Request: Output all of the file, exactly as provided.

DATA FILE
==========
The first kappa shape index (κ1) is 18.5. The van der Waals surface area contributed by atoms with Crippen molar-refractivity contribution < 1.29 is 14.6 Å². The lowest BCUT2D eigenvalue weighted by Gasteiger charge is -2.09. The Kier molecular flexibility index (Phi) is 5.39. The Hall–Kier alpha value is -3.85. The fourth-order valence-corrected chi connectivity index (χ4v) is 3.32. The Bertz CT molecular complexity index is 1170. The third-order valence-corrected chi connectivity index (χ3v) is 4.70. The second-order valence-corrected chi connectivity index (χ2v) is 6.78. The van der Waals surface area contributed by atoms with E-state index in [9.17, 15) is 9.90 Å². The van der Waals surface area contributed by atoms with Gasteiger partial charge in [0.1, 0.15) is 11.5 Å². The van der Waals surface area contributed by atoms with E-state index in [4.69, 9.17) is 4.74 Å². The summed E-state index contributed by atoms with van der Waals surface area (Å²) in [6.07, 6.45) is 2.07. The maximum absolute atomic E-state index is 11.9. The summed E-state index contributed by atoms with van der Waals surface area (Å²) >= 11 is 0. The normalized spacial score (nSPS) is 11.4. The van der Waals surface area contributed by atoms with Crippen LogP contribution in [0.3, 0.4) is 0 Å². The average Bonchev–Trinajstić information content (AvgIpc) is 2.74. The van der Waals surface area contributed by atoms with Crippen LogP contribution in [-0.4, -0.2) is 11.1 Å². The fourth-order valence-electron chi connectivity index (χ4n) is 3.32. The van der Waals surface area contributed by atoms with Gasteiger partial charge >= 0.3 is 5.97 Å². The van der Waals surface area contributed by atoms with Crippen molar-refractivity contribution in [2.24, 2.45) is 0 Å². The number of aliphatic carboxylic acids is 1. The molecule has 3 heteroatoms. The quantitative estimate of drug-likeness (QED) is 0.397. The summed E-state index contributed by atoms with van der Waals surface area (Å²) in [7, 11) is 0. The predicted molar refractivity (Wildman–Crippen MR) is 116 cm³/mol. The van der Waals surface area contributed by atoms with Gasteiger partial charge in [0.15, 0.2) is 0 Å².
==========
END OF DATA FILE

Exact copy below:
The first kappa shape index (κ1) is 18.5. The van der Waals surface area contributed by atoms with Crippen molar-refractivity contribution < 1.29 is 14.6 Å². The lowest BCUT2D eigenvalue weighted by Gasteiger charge is -2.09. The Kier molecular flexibility index (Phi) is 5.39. The Hall–Kier alpha value is -3.85. The fourth-order valence-corrected chi connectivity index (χ4v) is 3.32. The Bertz CT molecular complexity index is 1170. The third-order valence-corrected chi connectivity index (χ3v) is 4.70. The second-order valence-corrected chi connectivity index (χ2v) is 6.78. The van der Waals surface area contributed by atoms with E-state index in [9.17, 15) is 9.90 Å². The van der Waals surface area contributed by atoms with Gasteiger partial charge in [0.1, 0.15) is 11.5 Å². The van der Waals surface area contributed by atoms with E-state index in [4.69, 9.17) is 4.74 Å². The summed E-state index contributed by atoms with van der Waals surface area (Å²) in [6.07, 6.45) is 2.07. The maximum absolute atomic E-state index is 11.9. The summed E-state index contributed by atoms with van der Waals surface area (Å²) >= 11 is 0. The normalized spacial score (nSPS) is 11.4. The van der Waals surface area contributed by atoms with Crippen LogP contribution in [0.3, 0.4) is 0 Å². The average Bonchev–Trinajstić information content (AvgIpc) is 2.74. The van der Waals surface area contributed by atoms with Crippen LogP contribution in [-0.4, -0.2) is 11.1 Å². The fourth-order valence-electron chi connectivity index (χ4n) is 3.32. The van der Waals surface area contributed by atoms with Gasteiger partial charge >= 0.3 is 5.97 Å². The van der Waals surface area contributed by atoms with Crippen molar-refractivity contribution in [2.24, 2.45) is 0 Å². The number of aliphatic carboxylic acids is 1. The molecule has 3 heteroatoms. The quantitative estimate of drug-likeness (QED) is 0.397. The summed E-state index contributed by atoms with van der Waals surface area (Å²) in [7, 11) is 0. The predicted molar refractivity (Wildman–Crippen MR) is 116 cm³/mol. The van der Waals surface area contributed by atoms with Gasteiger partial charge in [0.15, 0.2) is 0 Å².